Physiopathology of necrobiotic xanthogranuloma with monoclonal gammopathy.
Bottom Line: This accumulation was due in part to a significant reduction in the HDL capacity to promote cholesterol efflux from macrophages, which was not found in the case of NX.However, patients with NXG were distinguished by elevated levels of IL-15 and a marked increase in the rate of intermediate CD14++CD16+ monocytes.This study revealed that NXG is characterized by impaired macrophage lipid homeostasis associated with a systemic inflammatory profile that may result from the interaction of MIg and lipoproteins.
Affiliation: Département d'immunologie Clinique, Hôpital Saint Louis, Paris, France; EA3963, Université Paris 7 Denis Diderot, INSERM, IFR105, Institut Universitaire d'Hématologie, Paris, France.Show MeSH
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Mentions: Patients with NX (n = 8; 3 female patients and five male patients) or NXG (n = 8; 6 female patients and two male patients) were diagnosed between 2004 and 2011. At the time of the study, subjects were between 37 and 82 years of age for NX, and 60 and 83 years of age for NXG. The mean ages were 62 ± 5.8 and 68.8 ± 2.4 years for NX and NXG subjects, respectively. Xanthoma lesions, as identified by histological examination, contained foam-cell infiltration or necrobiosis, cholesterol clefts and Touton giant cells in both NX and NXG (Fig.1). All patients had serum MIg, as was detected by electrophoresis and confirmed by immunofixation (IF). The MIg isotype (IgG, 6 κ and 10 λ), hypocomplementaemia and underlying haematological conditions (MGUS, n = 9; multiple myeloma, n = 6; and lymphoma, n = 1) are detailed in Table1. A diagnosis of atherosclerosis was retained if patients had a cardiovascular event in their background, including stroke, arteriopathy or ischaemic cardiopathy, or during follow-up. Arterial Doppler evaluation was also considered when available (n = 5) (Table1). No patient suffered from obesity, arterial hypertension or insulin resistance that might suggest a metabolic syndrome 12. Test subjects were compared with three groups of control subjects: (i) sex- and age-matched individuals with negative serum IF and no xanthoma lesions (normal controls, n = 8), (ii) sex- and age-matched individuals with detectable serum MIg and no xanthoma lesions (MIg controls, n = 5) and (iii) individuals with familial hypercholesterolaemia (FH) who exhibit xanthoma but not MIg and were homozygous (n = 3), heterozygous (n = 2) or doubly heterozygous (n = 2) for point mutations in the LDLR and/or APOB genes (xanthoma controls, Table S1) 13. Only patients with FH received lipid-lowering drugs and regularly underwent LDL apheresis at intervals of 2–3 weeks. Blood samples from FH patients were collected 2–3 weeks after LDL apheresis and just prior to undergoing a subsequent apheresis. In all cases, blood samples were collected by venipuncture from the antecubital vein into sterile EDTA-containing tubes (final EDTA concentration, 1 mg mL−1). Plasma was separated immediately by low-speed centrifugation at 2500 rpm for 20 min at 4 °C and stored at −80 °C until use. The study protocol was approved by the Saint-Louis Hospital Ethic Committee, and the study was conducted in accordance with the ethical principles set forth in the Declaration of Helsinki. Written informed consent was obtained from all patients.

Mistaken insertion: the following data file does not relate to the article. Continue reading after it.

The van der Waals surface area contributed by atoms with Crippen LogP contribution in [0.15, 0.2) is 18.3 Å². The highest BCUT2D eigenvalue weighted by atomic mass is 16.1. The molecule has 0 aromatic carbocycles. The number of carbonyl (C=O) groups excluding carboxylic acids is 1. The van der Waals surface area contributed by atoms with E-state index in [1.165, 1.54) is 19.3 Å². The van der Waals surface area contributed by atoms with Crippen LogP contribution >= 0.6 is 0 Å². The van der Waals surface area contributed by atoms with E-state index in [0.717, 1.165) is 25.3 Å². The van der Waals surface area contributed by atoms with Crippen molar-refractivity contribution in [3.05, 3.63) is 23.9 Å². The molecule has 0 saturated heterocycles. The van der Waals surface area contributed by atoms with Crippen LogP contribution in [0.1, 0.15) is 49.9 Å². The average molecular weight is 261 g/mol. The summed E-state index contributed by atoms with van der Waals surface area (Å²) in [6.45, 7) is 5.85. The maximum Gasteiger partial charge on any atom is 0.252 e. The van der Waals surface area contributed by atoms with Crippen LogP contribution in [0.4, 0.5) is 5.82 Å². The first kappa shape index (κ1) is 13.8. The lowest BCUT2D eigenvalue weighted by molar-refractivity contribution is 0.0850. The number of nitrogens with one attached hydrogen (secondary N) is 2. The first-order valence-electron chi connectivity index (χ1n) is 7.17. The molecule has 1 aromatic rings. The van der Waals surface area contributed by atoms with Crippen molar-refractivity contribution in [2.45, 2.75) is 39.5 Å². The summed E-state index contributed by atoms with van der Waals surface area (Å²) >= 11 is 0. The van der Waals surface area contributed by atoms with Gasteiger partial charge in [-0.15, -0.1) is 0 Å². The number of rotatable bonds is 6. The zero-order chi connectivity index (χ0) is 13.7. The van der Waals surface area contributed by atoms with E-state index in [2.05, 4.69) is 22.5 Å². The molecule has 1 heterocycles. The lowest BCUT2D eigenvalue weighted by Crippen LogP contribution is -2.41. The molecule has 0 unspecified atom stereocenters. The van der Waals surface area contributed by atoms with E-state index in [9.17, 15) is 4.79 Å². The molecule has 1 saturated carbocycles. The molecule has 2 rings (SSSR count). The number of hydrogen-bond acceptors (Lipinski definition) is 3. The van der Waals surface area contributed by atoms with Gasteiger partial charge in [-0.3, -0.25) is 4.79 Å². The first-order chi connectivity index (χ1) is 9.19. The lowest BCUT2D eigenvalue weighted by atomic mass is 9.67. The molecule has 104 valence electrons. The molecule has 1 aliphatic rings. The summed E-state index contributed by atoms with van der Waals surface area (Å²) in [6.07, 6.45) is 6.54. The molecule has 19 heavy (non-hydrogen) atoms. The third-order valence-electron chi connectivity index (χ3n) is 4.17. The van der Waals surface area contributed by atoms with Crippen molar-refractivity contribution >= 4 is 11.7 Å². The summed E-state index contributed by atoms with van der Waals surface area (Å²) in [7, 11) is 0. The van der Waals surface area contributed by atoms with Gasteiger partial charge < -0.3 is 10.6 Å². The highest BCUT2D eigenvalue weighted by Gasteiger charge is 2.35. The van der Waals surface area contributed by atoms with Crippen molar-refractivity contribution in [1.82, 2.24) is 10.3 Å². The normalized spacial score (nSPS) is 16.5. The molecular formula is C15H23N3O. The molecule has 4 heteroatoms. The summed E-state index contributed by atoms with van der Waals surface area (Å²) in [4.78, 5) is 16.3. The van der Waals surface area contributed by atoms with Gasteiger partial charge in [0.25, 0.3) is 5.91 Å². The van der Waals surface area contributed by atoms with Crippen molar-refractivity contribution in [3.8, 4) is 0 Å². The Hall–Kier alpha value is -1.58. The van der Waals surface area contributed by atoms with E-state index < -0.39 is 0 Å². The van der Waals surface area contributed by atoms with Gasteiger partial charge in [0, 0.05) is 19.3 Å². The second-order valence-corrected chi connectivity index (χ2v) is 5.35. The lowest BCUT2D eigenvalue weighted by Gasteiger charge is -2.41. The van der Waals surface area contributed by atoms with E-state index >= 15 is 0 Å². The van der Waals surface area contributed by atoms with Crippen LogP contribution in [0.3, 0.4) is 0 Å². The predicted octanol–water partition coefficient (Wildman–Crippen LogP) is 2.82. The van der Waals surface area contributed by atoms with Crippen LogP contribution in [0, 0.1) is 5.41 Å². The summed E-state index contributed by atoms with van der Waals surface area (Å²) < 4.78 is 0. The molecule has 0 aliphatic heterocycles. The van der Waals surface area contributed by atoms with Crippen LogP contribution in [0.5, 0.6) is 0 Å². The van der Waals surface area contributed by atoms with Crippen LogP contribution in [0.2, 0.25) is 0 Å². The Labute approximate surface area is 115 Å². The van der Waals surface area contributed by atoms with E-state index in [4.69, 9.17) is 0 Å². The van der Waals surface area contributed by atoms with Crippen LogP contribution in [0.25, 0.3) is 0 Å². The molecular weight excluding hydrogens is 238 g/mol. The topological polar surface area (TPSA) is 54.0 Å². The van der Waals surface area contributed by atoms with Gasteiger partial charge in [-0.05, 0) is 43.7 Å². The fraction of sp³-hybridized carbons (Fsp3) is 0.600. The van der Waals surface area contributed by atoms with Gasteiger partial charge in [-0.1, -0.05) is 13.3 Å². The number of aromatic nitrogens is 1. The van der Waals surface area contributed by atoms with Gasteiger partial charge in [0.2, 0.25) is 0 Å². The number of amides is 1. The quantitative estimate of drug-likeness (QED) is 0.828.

Affiliation: Département d'immunologie Clinique, Hôpital Saint Louis, Paris, France; EA3963, Université Paris 7 Denis Diderot, INSERM, IFR105, Institut Universitaire d'Hématologie, Paris, France.